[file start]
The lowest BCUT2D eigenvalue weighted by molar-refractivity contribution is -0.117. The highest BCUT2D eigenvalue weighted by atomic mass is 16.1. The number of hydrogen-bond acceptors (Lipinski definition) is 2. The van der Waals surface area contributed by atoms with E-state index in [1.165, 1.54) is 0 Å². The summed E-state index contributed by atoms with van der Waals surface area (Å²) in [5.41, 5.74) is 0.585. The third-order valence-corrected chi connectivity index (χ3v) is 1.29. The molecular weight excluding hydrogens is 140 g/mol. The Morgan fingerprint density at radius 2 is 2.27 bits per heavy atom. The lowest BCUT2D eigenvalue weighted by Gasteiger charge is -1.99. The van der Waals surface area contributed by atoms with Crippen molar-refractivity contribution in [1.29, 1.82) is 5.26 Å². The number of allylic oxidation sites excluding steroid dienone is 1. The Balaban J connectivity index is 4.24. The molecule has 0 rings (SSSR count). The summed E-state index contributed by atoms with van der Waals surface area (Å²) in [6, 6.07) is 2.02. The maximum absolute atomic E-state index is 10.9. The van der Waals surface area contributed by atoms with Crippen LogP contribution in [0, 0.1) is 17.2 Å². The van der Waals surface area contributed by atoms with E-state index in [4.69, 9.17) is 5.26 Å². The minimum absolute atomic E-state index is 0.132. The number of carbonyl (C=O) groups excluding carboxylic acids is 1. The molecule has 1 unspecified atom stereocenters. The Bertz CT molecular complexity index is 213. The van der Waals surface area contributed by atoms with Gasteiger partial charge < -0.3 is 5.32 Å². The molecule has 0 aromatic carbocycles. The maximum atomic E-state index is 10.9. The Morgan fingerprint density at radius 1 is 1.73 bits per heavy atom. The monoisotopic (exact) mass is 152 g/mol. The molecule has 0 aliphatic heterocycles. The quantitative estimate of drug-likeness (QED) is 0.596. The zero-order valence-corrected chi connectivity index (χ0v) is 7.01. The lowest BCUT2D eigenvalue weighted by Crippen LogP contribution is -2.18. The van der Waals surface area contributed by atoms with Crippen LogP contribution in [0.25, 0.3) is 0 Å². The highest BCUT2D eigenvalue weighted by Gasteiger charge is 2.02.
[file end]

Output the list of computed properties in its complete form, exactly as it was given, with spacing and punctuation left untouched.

The lowest BCUT2D eigenvalue weighted by molar-refractivity contribution is -0.117. The highest BCUT2D eigenvalue weighted by atomic mass is 16.1. The number of hydrogen-bond acceptors (Lipinski definition) is 2. The van der Waals surface area contributed by atoms with E-state index in [1.165, 1.54) is 0 Å². The summed E-state index contributed by atoms with van der Waals surface area (Å²) in [5.41, 5.74) is 0.585. The third-order valence-corrected chi connectivity index (χ3v) is 1.29. The molecular weight excluding hydrogens is 140 g/mol. The Morgan fingerprint density at radius 2 is 2.27 bits per heavy atom. The lowest BCUT2D eigenvalue weighted by Gasteiger charge is -1.99. The van der Waals surface area contributed by atoms with Crippen molar-refractivity contribution in [1.29, 1.82) is 5.26 Å². The number of allylic oxidation sites excluding steroid dienone is 1. The Balaban J connectivity index is 4.24. The molecule has 0 rings (SSSR count). The summed E-state index contributed by atoms with van der Waals surface area (Å²) in [6, 6.07) is 2.02. The maximum absolute atomic E-state index is 10.9. The van der Waals surface area contributed by atoms with Crippen LogP contribution in [0, 0.1) is 17.2 Å². The van der Waals surface area contributed by atoms with E-state index in [4.69, 9.17) is 5.26 Å². The minimum absolute atomic E-state index is 0.132. The number of carbonyl (C=O) groups excluding carboxylic acids is 1. The molecule has 1 unspecified atom stereocenters. The Bertz CT molecular complexity index is 213. The van der Waals surface area contributed by atoms with Gasteiger partial charge < -0.3 is 5.32 Å². The molecule has 0 aromatic carbocycles. The maximum atomic E-state index is 10.9. The Morgan fingerprint density at radius 1 is 1.73 bits per heavy atom. The monoisotopic (exact) mass is 152 g/mol. The molecule has 0 aliphatic heterocycles. The quantitative estimate of drug-likeness (QED) is 0.596. The zero-order valence-corrected chi connectivity index (χ0v) is 7.01. The lowest BCUT2D eigenvalue weighted by Crippen LogP contribution is -2.18. The van der Waals surface area contributed by atoms with Crippen LogP contribution in [0.25, 0.3) is 0 Å². The highest BCUT2D eigenvalue weighted by Gasteiger charge is 2.02.